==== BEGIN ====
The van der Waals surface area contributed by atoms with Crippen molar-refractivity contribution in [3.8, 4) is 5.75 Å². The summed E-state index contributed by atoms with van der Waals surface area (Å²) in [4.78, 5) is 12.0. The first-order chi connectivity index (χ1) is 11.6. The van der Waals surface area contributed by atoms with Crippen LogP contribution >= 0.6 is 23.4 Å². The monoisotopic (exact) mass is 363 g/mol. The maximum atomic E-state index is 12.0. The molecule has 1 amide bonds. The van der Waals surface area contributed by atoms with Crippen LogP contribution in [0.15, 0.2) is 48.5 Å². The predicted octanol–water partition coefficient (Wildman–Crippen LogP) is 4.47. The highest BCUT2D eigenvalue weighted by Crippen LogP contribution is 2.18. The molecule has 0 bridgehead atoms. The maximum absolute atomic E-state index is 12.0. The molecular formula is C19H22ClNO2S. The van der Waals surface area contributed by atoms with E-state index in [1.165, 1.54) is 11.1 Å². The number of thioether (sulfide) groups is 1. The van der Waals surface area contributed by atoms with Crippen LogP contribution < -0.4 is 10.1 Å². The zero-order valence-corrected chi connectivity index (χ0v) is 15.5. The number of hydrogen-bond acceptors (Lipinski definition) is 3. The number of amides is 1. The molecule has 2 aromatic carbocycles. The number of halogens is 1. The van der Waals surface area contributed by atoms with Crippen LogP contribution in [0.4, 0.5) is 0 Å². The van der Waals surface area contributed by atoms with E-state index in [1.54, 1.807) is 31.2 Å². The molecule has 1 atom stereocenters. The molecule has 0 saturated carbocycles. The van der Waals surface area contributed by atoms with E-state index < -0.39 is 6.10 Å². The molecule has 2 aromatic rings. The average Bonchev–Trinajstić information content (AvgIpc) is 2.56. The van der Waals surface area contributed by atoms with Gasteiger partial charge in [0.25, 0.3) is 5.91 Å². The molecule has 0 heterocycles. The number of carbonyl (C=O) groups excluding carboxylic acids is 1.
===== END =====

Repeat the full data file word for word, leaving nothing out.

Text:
The van der Waals surface area contributed by atoms with Crippen molar-refractivity contribution in [3.8, 4) is 5.75 Å². The summed E-state index contributed by atoms with van der Waals surface area (Å²) in [4.78, 5) is 12.0. The first-order chi connectivity index (χ1) is 11.6. The van der Waals surface area contributed by atoms with Crippen LogP contribution >= 0.6 is 23.4 Å². The monoisotopic (exact) mass is 363 g/mol. The maximum atomic E-state index is 12.0. The molecule has 1 amide bonds. The van der Waals surface area contributed by atoms with Crippen LogP contribution in [0.15, 0.2) is 48.5 Å². The predicted octanol–water partition coefficient (Wildman–Crippen LogP) is 4.47. The highest BCUT2D eigenvalue weighted by Crippen LogP contribution is 2.18. The molecule has 0 bridgehead atoms. The maximum absolute atomic E-state index is 12.0. The molecular formula is C19H22ClNO2S. The van der Waals surface area contributed by atoms with E-state index in [1.165, 1.54) is 11.1 Å². The number of thioether (sulfide) groups is 1. The van der Waals surface area contributed by atoms with Crippen LogP contribution < -0.4 is 10.1 Å². The zero-order valence-corrected chi connectivity index (χ0v) is 15.5. The number of hydrogen-bond acceptors (Lipinski definition) is 3. The number of amides is 1. The molecule has 2 aromatic carbocycles. The number of halogens is 1. The van der Waals surface area contributed by atoms with Crippen LogP contribution in [0.4, 0.5) is 0 Å². The van der Waals surface area contributed by atoms with E-state index in [1.54, 1.807) is 31.2 Å². The molecule has 1 atom stereocenters. The molecule has 0 saturated carbocycles. The van der Waals surface area contributed by atoms with E-state index < -0.39 is 6.10 Å². The molecule has 2 aromatic rings. The average Bonchev–Trinajstić information content (AvgIpc) is 2.56. The van der Waals surface area contributed by atoms with Gasteiger partial charge in [0.25, 0.3) is 5.91 Å². The molecule has 0 heterocycles. The number of carbonyl (C=O) groups excluding carboxylic acids is 1.